Are you willing to broaden your mind?
Synopsis: Theodore Twombly, is a writer who is in the process of divorcing his wife. In a moment of loneliness, he buys an operating system with artificial intelligence, Samantha. Soon, he develops a relationship with her; the perfect woman to meet his every need.
From the opening credits soundtrack, I felt a little apprehensive. The creepy robotic music wasn’t comfortable to listen to but that symbolises the point of the film: from the strangest thing ever, to the most humane of emotions.
In a world of fast growing technology, he happens across an OS system, Samantha. There are many questions and concepts that have to be accepted when watching this film. It is not for the narrow-minded. Sure, it is strange to see a grown man having an actual relationship with a computer. But here’s the question, was she not real? Samantha, voiced beautifully by Scarlett Johansson, is the product of several human consciousnesses put together. So she thinks like a human…but what does it mean to be “human”? Our species have a basic form- arms, legs, torso, head- and we know that is human. But there are people in this world that do horrific things that are what we would call “inhumane”. But they look human; just don’t think, feel or act like one. So, clearly, from a socially-accepted viewpoint, human conciousness is what defines us. And yet…Samantha is missing the typical mould of a person. And that scares us. But even the soundtracks became less robotic and more musical as the film went on, suggesting Samantha’s humanization.
I positively adored how they used the eyes of a computer to help the audience marvel at the beauty of our world. I bet if a baby could articulate perfect speech, they would say a lot of what Samantha said. If they used a person, it would be like, “he’s on drugs” but using something that doesn’t have a body helps us truly realise what it is missing out on- and what we should be grateful for. The one element that Samantha wished she could do over and over again, was touch. Such an important sense. There have been studies showing that babies who were cuddled more often, were shown to have healthier immune systems and less likely to develop depression in adulthood. Need more reason to appreciate what we have?
I was intrigued to observe Catherine, Rooney Mara, tell Theodore that he was hiding away from having to deal with the challenges of a real relationship and as the movie went on, it became clear that this was what many people were shying away from. Everyone was seen with an operating system , hardly glancing at where they even put their foot down let alone have an actual conversation with another being. And yet, in the end, even the OS’s blossomed a need for collaboration with others and ran off with their own kind. The need for collaboration, so human! And yet, at that moment, it seemed that people were less in touch with who they were than a bunch of computers. It would be disappointing to catch this occurring in our race, but we see it happening now: people using TV or the internet as an excuse not to go out and meet people. How are we ever supposed to evolve if we don’t challenge ourselves to things that frighten us the most?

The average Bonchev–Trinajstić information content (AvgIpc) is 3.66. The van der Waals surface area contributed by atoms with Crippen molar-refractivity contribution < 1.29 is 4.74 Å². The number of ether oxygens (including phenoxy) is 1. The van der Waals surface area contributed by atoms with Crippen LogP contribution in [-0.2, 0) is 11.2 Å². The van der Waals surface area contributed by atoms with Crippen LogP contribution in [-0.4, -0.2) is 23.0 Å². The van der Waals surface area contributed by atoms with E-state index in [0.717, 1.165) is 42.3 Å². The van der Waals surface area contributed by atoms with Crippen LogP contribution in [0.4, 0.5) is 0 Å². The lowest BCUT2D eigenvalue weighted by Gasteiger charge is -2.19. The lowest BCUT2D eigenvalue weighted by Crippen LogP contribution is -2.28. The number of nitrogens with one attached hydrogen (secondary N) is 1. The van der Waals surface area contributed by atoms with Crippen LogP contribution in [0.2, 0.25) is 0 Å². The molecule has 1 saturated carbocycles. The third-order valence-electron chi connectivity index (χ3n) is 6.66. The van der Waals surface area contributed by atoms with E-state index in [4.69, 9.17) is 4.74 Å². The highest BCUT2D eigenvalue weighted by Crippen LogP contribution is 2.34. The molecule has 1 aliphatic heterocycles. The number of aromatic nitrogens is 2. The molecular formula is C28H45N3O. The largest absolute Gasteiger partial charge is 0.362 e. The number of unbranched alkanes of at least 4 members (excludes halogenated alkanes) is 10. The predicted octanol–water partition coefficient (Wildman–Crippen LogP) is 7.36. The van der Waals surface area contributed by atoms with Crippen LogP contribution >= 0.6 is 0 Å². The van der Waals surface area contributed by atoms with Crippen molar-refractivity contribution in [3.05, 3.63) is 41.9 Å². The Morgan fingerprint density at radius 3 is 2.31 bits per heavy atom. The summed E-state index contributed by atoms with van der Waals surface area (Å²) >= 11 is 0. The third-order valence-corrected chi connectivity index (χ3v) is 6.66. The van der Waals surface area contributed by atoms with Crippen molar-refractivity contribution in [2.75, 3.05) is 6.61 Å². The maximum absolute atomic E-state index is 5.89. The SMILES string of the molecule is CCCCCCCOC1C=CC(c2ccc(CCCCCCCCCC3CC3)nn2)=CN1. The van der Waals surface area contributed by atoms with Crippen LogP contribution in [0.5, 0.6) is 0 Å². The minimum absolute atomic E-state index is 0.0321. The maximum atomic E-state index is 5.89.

There was one moment in Her that completely took me by surprise: when Samantha asks Theodore whether she’s been programmed to feel this way. It really got me thinking; aren’t we programmed to feel certain things in certain situations? Or do we do it instinctively? For e.g. if we didn’t think being overweight was “unacceptable”, would we be insecure in public? Or if we didn’t know we were supposed love, would we still? Is it instinct or have we been fixed by society-norms? And if it is inherent, has that intuition been programmed within us? I’m going all crazy here with the philosophy 😀
Most of the film is kind of dissociate, but I enjoyed the moment when the OS tells Twombly that she s “finding herself in the infinite spaces between the words in a book”. As if to say, we discover ourselves between moments of pain, anger, tenderness, confusion…every moment is an opportunity to learn more about ourselves. The book she refers to is obviously a representation of our story; our life. There is a lot of reference to writing as well; Theodore is a letter writer, constantly writing emails to one another, referring to your past as “a story we just tell ourselves”…just a little thought. Let me know what you guys think about it!
The plot is basically the synopsis. Nothing much happens in terms of a storyline and there is a- somewhat- happily ever after. But for some reason, the ending was not satisfying to me. It just seemed so fleeting and where would the operating systems go? Is there some cyberspace that I am not aware of? For a person not looking for depth, the movie could even be considered depressing. However, the soundtracks as symbolism were excellent and Scarlett Johansson’s voice fits perfectly. There was also a cool bit of cinematography where, Theodore is sitting on the steps, after having a scare whether Samantha left, and the people going up and down the stairs in the background are noticeably going faster or slower depending on the intensity of his emotions.
Ultimately, a very philosophical movie. With my review, I have barely scratched the surface of the depth but you get the gist of it. If you’re looking for an eye-opener, this movie is for you, if not, maybe some other time. It is interesting to see this film and Gravity nominated for the Oscars; both seem like they don’t have much going on but there is a lot more than meets the eye.
Note: Just to be clear, this doesn’t necessarily mean I support having a relationship with technology…just open-minded enough to speculate about the theme behind it.
Verdict: 8 of 10 kicks